This week, Jonathan Gold reviews Destroyer, chef Jordan Kahn’s new restaurant in Hayden Tract. Kahn, the former Red Medicine chef, has created a sort of neo-coffee shop that is a little stark, to say the least. Here are the best lines from J. Gold’s review:
A quick caveat to start
Before I get on to the business of reviewing Destroyer, let me say that you’re going to hate this restaurant. Really, you are.
For good reason
You are not going to find parking within a quarter-mile of the restaurant, which is in the Hayden Tract quadrant of Culver City; when you think you have outsmarted the system, anger will boil up within you when a food-truck operator shoos you out of your spot. You are going to walk by every Web company that ever crashed your browser, plus what looks like the world headquarters of Movember.
But it gets more obnoxious
Are the floors poured concrete? Do preserving jars feature in the room’s décor? Is the ambient thrum from an Icelandic post-rock ensemble best known for its work with Sigur Rós? Are the chefs’ aprons fashioned from dead-stock selvage? Are the ceramics black and hand-thrown? If you are the kind of person who has figured out that the rectangle of chipboard on the table is a sculpture and that "concord grape, warm potato, frozen cream" is dessert, you already know.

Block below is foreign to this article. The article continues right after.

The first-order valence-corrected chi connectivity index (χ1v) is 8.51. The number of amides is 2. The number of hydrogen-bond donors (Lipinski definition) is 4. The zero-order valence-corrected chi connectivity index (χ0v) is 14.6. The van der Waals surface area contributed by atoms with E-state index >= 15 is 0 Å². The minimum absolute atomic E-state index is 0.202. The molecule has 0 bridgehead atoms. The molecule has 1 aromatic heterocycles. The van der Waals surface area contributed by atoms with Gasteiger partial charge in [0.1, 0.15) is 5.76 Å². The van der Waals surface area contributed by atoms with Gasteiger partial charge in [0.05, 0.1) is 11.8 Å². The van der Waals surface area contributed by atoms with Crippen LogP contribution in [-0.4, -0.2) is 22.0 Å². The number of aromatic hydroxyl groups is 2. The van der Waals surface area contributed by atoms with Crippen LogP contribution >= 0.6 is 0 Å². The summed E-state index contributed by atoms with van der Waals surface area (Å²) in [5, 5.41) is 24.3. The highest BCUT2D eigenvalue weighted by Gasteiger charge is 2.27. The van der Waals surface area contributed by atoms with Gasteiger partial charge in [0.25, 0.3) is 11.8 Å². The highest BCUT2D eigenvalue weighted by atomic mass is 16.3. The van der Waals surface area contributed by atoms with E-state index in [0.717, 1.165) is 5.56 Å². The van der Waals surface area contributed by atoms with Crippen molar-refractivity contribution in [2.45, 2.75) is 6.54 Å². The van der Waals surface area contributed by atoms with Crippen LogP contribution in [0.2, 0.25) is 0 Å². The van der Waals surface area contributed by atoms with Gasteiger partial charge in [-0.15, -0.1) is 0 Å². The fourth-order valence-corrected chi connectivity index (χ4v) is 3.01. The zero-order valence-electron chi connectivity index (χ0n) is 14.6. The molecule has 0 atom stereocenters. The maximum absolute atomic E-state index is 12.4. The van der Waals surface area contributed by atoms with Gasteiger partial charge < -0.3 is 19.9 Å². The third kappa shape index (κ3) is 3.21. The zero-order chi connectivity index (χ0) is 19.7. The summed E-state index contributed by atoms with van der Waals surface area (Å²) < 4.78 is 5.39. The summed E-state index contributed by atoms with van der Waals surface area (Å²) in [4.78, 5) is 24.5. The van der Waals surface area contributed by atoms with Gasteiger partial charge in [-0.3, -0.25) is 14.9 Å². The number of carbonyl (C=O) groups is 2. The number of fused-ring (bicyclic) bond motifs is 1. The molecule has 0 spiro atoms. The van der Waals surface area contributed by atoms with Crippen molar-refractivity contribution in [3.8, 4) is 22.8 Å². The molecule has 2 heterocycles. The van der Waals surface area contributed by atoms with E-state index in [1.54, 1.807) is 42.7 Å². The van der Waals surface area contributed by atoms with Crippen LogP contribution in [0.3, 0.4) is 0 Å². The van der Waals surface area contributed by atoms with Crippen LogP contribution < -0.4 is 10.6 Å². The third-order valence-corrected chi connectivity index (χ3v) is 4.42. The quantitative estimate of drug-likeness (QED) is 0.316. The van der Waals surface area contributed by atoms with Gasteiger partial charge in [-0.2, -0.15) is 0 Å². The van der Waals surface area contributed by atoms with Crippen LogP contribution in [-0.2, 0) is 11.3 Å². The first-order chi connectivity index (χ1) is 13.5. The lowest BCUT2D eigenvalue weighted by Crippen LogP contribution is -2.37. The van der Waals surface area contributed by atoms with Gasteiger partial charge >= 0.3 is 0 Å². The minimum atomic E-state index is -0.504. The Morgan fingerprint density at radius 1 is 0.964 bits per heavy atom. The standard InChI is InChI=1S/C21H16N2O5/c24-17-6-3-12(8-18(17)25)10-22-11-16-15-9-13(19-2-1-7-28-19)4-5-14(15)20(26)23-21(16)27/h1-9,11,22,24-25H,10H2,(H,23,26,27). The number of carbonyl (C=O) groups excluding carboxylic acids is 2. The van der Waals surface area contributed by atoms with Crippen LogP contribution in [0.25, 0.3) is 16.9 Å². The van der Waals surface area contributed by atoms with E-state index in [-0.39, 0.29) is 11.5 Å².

Kahn is a master of the Danish style
In a world populated by chefs influenced by the vegetable-powered abstraction of Rene Redzepi at Noma, Kahn came even closer than most chefs in Copenhagen – not just in the use of sea buckthorn, wood sorrel and intensely flavored ices, but in the fluidity of his compositions, his love of foliage, his unconventional plating, and his jolts of acidity, strong herbs and burnt ash.
The dishes are "abstract" but make sense
Eventually, you begin to understand the grammar of the plates, the specific succession of leaves, vegetables, crunch and rich semi-fluids that lies at the heart of Kahn’s cuisine: pea tendrils, tart gooseberries, almond curd, English peas and seeds; or a balustrade of fried Tuscan kale leaves surrounding a baseball-size construction of creamy things, crunchy things and, at the bottom, eggplant. [...] The baby lettuces may resemble the $34.99 Dish Garden from 1-800-FLOWERS, but it has crunchy pistachios and soft fresh cheese at its core.
But still, it is a little surprising to see him in an industrial-park canteen, closed evenings and weekends, serving some of the most intricate, detailed dishes in Los Angeles, fashioned from great farmers market ingredients, at about the price of a takeout salad from Sweetgreen. As our brothers and sisters in Silicon Valley are fond of saying, it is all about disruption.